Love buying and selling second-hand stuff locally online? There’s an app for that.
Just this week, four local Provo entrepreneurs launched Flip, an app that they say makes local buying and selling of used items safer and easier. The app has been in beta for the past few months, but was fully functional on both iOS and Android for Utah Valley users July 28.
Matty Gay, a current Brigham Young University advertising student, is the idea man behind the Flip app. Last October, he saw someone using an app at a BYU game that seemed to him as the perfect flipping app. It wasn’t — the app was for something else entirely — so he set out to create his own with help from a smart group of friends.
Gay is an avid “flipper” — he’s been buying golf clubs and other items, cleaning them up, and then selling them for a profit for a number of years. He first used Craigslist in his hometown in California, and has been using KSL classifieds while living in Provo.
But even though he’s a young, fit, 20-something, he’s had a few moments of concern for his safety when meeting people for transactions. One time he was meeting a man in a Panda Express parking lot in the evening. It was dark, and the man was late. As he waited, Gay realized the precarious position he was in.
“Nothing happened, but those thoughts came in,” Gay said. That same worry, and he knows it can be an even bigger worry for women, is one of the main reasons behind Flip.
“The difference between Flip and KSL or Craigslist, is they are sketchy. People don’t know who they are meeting up with, and they have to give out personal information to make the transaction. That’s why we have a lot of safety features built into the app,” Gay said.
Flip users are protected on both ends of the transaction. All users sign up with their Facebook account, so both sides can see they are dealing with a real person. Both the buyer and seller are protected, though, because only their first names and pictures are given with their listing — no other Facebook information is shared. Additionally, all messaging is done within the app itself, so there is no exchange of personal phone numbers.
One of the major safety differences touted by Gay is their “Trading Posts.” Flip has partnered with local businesses to have a safe, well-lit, public place for buyers and sellers to meet for transactions. Currently, there are four Flip Trading Posts: The Wall on BYU campus, the Coffee Pod in Provo, Eli’s Old-Fashioned Ice Cream and Soda Shop in Payson, and Gameland World in Spanish Fork. These businesses also offer special discounts to Flip users when they are there. Gay is currently working on partnering with businesses in the northern part of the county as well.
The other significant difference between Flip and other local classifieds, Gay said, is how quickly users can post their item. In less than a minute, a user can have an item up and live. With just a few clicks, a seller can take a picture of their item with their smartphone, add text, set their asking price, and it’s up for sale.
“On KSL, it takes up to 20 minutes to post an item. You can post 10 items in that same amount of time, with Flip,” said Tom Brinton, fellow entrepreneur.
Brinton’s looks make him appear to be the accountant of the four-man group, but those glasses hide his mad artistic app design skills. Logan Gunnell is the computer science guru behind the app, and looks the part with shaggy hair and a close-cropped beard. Jared Gay, Matty Gay’s older brother, is the solid, but also bearded, public relations man behind getting the word out and targeting the market.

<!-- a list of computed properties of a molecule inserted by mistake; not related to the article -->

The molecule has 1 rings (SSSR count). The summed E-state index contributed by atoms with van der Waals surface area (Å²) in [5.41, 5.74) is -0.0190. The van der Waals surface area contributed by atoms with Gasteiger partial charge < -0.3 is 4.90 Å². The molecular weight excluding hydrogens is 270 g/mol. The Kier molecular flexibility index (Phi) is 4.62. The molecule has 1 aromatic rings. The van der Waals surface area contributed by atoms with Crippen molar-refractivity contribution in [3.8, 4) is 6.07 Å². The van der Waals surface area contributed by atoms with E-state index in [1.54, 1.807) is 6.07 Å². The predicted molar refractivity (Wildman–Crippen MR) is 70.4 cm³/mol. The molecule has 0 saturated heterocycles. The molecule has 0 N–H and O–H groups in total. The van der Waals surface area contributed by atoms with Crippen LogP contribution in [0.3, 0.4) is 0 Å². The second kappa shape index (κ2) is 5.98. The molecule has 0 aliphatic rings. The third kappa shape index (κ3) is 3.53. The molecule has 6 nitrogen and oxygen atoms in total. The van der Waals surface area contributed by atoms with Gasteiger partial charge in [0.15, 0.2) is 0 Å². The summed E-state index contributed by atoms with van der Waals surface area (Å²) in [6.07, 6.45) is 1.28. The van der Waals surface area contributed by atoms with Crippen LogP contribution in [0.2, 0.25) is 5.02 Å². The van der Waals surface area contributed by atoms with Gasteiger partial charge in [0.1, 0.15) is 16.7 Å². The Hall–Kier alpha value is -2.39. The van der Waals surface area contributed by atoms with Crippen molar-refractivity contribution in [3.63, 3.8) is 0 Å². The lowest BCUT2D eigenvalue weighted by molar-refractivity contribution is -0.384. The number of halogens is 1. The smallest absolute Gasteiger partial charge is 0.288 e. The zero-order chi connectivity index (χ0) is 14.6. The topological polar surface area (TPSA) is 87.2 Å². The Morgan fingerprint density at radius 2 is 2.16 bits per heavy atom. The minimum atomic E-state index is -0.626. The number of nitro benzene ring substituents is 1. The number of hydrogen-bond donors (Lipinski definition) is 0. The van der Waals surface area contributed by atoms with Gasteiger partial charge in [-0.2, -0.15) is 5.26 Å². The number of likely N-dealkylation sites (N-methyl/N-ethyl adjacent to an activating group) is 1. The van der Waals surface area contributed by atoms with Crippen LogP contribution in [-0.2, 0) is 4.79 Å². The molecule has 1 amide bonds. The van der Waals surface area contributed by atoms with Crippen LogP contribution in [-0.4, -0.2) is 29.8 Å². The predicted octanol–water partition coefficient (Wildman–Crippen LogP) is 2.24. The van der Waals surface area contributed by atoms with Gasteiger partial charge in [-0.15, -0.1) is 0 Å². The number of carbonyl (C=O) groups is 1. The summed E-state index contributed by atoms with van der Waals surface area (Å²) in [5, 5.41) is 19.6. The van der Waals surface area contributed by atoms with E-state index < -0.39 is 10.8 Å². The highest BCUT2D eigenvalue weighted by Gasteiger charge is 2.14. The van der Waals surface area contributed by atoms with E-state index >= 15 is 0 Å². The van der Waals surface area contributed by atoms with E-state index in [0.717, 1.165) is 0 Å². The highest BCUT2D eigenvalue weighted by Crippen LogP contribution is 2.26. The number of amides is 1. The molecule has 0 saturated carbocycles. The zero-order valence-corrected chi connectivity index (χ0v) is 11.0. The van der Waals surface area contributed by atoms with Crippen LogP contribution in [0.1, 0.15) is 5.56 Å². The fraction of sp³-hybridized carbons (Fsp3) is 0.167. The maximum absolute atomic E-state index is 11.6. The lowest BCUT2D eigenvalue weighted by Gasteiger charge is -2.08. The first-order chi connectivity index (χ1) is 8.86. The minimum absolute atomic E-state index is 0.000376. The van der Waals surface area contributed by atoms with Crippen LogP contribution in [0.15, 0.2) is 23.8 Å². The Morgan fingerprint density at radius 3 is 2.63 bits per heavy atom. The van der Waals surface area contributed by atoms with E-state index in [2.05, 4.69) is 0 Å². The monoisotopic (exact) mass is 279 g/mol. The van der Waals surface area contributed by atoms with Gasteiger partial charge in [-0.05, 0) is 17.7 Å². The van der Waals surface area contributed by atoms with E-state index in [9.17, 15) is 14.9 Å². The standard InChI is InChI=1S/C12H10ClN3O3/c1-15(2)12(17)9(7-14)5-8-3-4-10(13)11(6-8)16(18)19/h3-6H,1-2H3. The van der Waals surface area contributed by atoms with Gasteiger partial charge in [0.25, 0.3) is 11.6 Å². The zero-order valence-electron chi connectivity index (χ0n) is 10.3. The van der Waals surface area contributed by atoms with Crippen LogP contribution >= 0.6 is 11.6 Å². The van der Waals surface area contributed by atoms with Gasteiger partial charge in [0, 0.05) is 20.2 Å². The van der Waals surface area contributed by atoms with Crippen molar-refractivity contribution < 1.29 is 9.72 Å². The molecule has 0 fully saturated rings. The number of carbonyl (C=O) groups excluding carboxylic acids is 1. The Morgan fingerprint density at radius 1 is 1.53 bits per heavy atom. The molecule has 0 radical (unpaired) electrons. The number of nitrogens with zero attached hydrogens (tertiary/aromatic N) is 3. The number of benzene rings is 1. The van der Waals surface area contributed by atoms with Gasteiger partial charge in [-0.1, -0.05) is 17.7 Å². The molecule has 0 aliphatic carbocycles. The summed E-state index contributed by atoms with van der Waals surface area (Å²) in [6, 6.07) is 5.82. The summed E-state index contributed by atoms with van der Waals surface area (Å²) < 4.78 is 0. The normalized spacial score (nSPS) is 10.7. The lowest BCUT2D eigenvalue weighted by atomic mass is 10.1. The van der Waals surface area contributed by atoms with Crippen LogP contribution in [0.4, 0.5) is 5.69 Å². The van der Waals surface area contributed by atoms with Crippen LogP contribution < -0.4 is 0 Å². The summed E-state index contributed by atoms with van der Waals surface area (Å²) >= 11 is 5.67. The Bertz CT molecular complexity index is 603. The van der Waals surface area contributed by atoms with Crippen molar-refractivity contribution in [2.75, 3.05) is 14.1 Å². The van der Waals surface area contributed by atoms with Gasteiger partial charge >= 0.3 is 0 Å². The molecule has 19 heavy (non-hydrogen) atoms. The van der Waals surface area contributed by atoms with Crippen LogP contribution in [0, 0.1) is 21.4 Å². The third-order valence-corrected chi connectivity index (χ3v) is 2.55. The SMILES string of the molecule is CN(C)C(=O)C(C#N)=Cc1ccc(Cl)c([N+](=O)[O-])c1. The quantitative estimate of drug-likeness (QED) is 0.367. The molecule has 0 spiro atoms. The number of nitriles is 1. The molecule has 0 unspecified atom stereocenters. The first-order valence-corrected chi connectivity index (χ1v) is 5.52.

Though all in their 20s, the men understand the need to target their market to grow the app’s viability. They’ve already been spreading the word through their version of “guerilla marketing,” reaching out to local university students and young families through social media channels.
“They have smartphones and are mobile. They’re also transitional, moving from place to place, and they need something affordable, or they need to get rid of things easily,” said Jared Gay.
The group is also starting out smaller, so they can scale easily.
“Right now, we’re not going for larger items, like boats and autos,” Brinton said. “We’re targeting electronics, bikes, clothing and small furniture. It’s the smaller stuff that maybe you didn’t think of selling, but now it’s so easy, you might as well.”
The app is free, and they all have other income sources while they get Flip up and running. But they can see the monetizing options down the road. In the future, as they grow from the roughly 2,500 users they currently have, they’ll be able to charge a small fee to businesses that are Trading Posts, as they will be driving traffic to the stores.
Gunnell also said they will be able to offer Paypal-like services integrated into the app, so buyers can pay sellers within the app. They could realize a small percentage from those transactions. Brinton said they could also offer a paid featured item service, where users can pay to “get more eyeballs on their items.”
Regardless of how they monetize the app, it will not detract from or interrupt the user experience, which they all want to be a fun one.
“What we choose to monetize on will be what is best to complement the user experience. We want to monetize where it makes sense in what they are doing,” Jared Gay said.
Though Flip came out of beta with a couple thousand fans, and hundreds of items already listed and selling, it’s not where it could be, the group said.
“People here are really open to trying new things, and this is a great area for tech startups. But for Flip to really be awesome, we need more users,” Matty Gay said.
To learn more, go to whatisflip.com.